UK Government confirms it reviews law changes for virtual currency exchange platforms

Maria Nikolova

Amendments to the 4th Anti-Money Laundering Directive are set to bring virtual currency exchange platforms and custodian wallet providers into the scope of Anti-Money Laundering and Counter-Terrorist Financing regulation.

The UK Government has confirmed that it is considering law changes that will affect virtual currency exchange platforms.

Lord Bates said on Tuesday, November 21, 2017, that the Government is currently negotiating amendments to the 4th Anti-Money Laundering Directive set to bring virtual currency exchange platforms and custodian wallet providers into the scope of Anti-Money Laundering and Counter-Terrorist Financing regulation.

This will require such firms to conduct due diligence upon their customers, with their activities being overseen by national competent authorities for these areas, he added. The government supports the intention behind these amendments.

Lord Bates noted that the stance of individual firms towards providers of digital currencies is a commercial decision for those firms, and it would not be appropriate for the Government to intervene.

The statement comes after in September this year, the Financial Conduct Authority issued a consumer warning about the risks of Initial Coin Offerings (ICOs). And last week, the regulator issued a special warning about the risks associated with cryptocurrency CFDs.

The FCA noted that the value of cryptocurrencies, and therefore the value of CFDs linked to them, is extremely volatile. They are vulnerable to sharp changes in price due to unexpected events or changes in market sentiment. Other concerns are related to high leverage offered for trading such CFDs, as well as with price transparency (or its lack).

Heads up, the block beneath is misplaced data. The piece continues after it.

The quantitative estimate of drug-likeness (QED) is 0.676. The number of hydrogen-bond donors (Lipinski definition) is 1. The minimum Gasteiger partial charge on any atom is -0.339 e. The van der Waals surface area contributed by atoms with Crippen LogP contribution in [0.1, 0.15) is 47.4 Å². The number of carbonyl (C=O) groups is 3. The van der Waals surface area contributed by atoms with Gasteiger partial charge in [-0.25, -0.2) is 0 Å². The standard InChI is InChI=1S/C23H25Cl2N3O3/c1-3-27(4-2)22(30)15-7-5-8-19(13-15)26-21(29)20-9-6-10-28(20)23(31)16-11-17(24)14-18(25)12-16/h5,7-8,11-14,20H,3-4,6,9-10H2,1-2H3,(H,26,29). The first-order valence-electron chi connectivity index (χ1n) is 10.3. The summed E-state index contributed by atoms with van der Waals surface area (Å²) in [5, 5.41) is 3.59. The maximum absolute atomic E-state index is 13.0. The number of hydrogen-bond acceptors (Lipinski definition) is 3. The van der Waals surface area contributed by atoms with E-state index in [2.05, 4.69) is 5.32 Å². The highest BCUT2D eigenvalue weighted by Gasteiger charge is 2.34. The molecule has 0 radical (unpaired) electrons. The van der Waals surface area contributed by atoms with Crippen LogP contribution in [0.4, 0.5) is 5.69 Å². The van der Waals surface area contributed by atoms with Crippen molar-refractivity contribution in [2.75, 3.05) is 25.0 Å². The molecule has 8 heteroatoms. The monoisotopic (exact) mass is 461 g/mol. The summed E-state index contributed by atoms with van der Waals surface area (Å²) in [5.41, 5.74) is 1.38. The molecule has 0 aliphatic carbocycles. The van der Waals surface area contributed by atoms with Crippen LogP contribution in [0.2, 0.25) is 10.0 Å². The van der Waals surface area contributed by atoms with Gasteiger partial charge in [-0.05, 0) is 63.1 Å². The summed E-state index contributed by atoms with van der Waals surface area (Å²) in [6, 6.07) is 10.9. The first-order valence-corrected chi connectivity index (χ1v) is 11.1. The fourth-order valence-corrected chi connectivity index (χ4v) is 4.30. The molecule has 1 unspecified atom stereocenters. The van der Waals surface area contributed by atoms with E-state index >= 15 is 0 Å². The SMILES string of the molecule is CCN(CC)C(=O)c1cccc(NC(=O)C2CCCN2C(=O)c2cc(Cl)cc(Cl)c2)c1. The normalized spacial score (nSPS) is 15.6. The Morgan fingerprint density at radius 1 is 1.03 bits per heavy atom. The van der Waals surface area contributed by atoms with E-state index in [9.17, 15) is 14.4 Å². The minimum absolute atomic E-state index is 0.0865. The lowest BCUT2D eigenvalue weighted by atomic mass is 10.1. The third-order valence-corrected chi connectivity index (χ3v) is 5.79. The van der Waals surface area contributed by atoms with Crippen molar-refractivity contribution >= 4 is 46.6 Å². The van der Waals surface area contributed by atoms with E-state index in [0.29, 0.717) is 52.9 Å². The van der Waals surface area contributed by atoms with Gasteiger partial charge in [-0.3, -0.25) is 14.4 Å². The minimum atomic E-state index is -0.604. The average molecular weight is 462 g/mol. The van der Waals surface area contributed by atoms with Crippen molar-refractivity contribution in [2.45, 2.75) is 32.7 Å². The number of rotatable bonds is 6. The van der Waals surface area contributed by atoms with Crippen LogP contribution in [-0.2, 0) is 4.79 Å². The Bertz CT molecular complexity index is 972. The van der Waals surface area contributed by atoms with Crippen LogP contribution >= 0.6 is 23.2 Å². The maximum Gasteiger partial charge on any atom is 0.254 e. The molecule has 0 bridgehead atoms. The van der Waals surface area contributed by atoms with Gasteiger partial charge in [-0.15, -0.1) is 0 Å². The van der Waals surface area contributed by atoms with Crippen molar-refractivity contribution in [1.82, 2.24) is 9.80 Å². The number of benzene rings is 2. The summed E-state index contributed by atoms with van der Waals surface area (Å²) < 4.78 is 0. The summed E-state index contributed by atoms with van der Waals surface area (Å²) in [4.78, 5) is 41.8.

The FCA regulates CFDs which means that when investors trade cryptocurrency CFDs they have the protections offered by the UK’s financial services regulatory framework. This means that:

  • firms offering CFDs must be authorised and supervised by the FCA;
  • individual complaints can be referred to The Financial Ombudsman Service (FOS);
  • consumers have access to the Financial Services Compensation Scheme (FSCS).

However, these protections are limited. They will not be useful to compensate traders for any losses from trading. Also, cryptocurrency CFDs may be offered by firms which are established and authorised in the European Economic Area (EEA). If investors trade with a firm in another EEA jurisdiction, any individual complaints will need to be referred to the relevant authority in that jurisdiction.

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